The young couple was ecstatic to learn that they would be having a baby in the summertime. Everything seemed to be going along well and they were making plans. Grandmas were crocheting baby afghans, bonnets and booties and sewing quilts. Everyone in the family shared the young couple's excitement toward the arrival of the newest member of their clan.
But at eight weeks an ultrasound revealed that the baby did not have a heartbeat. A few days before Christmas, the miscarriage began, and turned into a crisis that required a race to the emergency room to stop the hemorrhaging. Less than two weeks later, a second hemorrhaging episode occurred-worse than the first one. Again the young couple rushed to the emergency room.
The young woman was terrified. There was so much blood she was afraid she was going to bleed to death. Her hemoglobin dropped to seven. And then the bleeding stopped. She stabilized. She went home, and began the process of healing. As much as she wants to have babies, she is afraid of what could happen again.
Nobody has linked her miscarriage to smoking. Arguably, there doesn't appear to be proof that smoking caused this grievous series of events. However, the Centers for Disease Control and Prevention (CDC) does offer some factual information about smoking and pregnancy.
Smoking makes it harder for a woman to become pregnant.
Women who smoke during pregnancy are more likely to have a miscarriage.
Smoking can cause problems with the placenta-the source of the baby's food and oxygen during pregnancy. The placenta can separate from the womb too early causing bleeding which is dangerous to mother and baby.
Premature birth or low birth-weight makes it more likely the baby will be sick and hospitalized longer. Some babies may day.
Smoking during and after pregnancy is a risk factor for SIDS (Sudden Infant Death Syndrome).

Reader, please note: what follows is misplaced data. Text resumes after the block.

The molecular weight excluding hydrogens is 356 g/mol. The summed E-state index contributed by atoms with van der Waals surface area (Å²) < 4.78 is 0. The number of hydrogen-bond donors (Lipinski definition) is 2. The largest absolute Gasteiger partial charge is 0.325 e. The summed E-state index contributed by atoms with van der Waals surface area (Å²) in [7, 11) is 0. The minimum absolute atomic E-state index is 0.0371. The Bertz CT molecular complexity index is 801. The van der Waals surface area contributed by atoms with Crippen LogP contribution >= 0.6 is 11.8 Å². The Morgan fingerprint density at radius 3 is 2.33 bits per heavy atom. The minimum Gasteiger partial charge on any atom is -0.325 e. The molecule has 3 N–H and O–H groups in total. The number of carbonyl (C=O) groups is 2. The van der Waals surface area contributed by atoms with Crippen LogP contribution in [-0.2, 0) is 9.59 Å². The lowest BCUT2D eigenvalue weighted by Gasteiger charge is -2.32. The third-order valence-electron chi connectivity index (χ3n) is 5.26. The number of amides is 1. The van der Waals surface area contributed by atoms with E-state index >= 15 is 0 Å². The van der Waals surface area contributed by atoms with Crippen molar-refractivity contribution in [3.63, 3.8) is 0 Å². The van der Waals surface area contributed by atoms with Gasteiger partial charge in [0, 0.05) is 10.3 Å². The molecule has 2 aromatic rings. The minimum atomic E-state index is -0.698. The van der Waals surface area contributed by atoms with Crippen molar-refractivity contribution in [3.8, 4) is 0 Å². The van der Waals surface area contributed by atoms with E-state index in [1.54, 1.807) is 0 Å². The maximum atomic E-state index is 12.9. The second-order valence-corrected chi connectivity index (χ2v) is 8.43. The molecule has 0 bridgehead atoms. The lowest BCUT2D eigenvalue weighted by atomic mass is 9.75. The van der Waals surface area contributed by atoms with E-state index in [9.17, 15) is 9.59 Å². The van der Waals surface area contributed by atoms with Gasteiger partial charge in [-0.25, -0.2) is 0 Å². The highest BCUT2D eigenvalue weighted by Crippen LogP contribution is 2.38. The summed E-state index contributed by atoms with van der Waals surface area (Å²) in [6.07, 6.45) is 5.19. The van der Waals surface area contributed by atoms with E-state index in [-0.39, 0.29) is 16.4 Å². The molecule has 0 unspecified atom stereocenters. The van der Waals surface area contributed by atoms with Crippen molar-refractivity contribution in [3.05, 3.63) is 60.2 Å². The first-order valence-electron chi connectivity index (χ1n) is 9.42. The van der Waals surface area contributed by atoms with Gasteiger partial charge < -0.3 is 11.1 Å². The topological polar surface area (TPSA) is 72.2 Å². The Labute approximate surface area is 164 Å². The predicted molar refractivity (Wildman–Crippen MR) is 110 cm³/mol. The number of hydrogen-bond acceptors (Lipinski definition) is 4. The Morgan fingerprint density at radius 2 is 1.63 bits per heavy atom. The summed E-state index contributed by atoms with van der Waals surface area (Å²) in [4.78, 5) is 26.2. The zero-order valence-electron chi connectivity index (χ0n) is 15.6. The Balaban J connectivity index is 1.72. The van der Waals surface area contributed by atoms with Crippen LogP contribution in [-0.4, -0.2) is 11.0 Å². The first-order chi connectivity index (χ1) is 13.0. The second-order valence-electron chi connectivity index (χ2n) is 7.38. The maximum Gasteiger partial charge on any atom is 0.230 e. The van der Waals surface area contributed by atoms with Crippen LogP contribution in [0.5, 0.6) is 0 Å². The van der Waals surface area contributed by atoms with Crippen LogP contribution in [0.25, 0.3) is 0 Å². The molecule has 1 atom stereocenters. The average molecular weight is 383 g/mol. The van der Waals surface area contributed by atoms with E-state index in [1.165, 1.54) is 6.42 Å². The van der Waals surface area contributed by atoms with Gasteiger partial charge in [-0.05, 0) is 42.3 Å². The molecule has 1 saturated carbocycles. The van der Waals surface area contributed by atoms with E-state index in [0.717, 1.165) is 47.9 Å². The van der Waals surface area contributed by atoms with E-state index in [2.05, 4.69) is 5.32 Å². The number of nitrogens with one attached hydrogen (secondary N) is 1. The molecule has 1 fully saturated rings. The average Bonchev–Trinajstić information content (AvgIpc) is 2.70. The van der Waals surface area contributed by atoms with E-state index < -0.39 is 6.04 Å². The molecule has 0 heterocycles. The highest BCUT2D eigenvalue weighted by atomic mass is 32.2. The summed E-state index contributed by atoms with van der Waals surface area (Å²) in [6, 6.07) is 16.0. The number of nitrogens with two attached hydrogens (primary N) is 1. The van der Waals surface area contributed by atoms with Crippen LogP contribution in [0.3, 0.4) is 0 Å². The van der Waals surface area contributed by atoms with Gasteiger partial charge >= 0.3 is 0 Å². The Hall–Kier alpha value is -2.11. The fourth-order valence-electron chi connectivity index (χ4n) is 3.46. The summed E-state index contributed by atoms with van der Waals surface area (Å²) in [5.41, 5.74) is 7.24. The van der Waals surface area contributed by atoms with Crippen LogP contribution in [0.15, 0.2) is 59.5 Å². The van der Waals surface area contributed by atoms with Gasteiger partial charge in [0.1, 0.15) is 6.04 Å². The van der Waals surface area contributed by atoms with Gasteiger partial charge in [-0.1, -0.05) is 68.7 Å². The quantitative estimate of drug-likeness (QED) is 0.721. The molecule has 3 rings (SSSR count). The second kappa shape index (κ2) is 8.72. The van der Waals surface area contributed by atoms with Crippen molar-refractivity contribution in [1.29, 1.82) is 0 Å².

Babies born to women who smoke are more likely to have birth defects, like cleft lip or cleft palate.
There are a number of benefits to quitting smoking, primarily for babies. Unborn babies get more oxygen, even after just one day of Mama not smoking. They have a better chance of attaining full term birth and getting to go home from the hospital with Mama. And when Mama stops smoking, she is less likely to develop heart disease, stroke, lung cancer, chronic lung disease, or other smoke-related diseases. She's more likely to live a long life and know her grandchildren, has more energy and can breathe easier, and can feel great about doing something good for herself and her baby.
Secondhand smoke affects pregnant women and their babies as well. Pregnant women who breathe secondhand smoke are more likely to have a lower birth-weight baby. Babies who are around cigarette smoke are more likely to have ear infections and more frequent asthma attacks. They are also at greater risk of death from SIDS.
It's not easy to stop smoking. But it's worth the effort and the rewards are worthy.
For more information about smoking and pregnancy, contact Family Recovery Center at 964 N. Market St., Lisbon; phone, 330-424-1468; or e-mail, firstname.lastname@example.org. FRC is funded in part by United Way of Northern Columbiana County and ODADAS (Ohio Department of Drug Addiction Services.)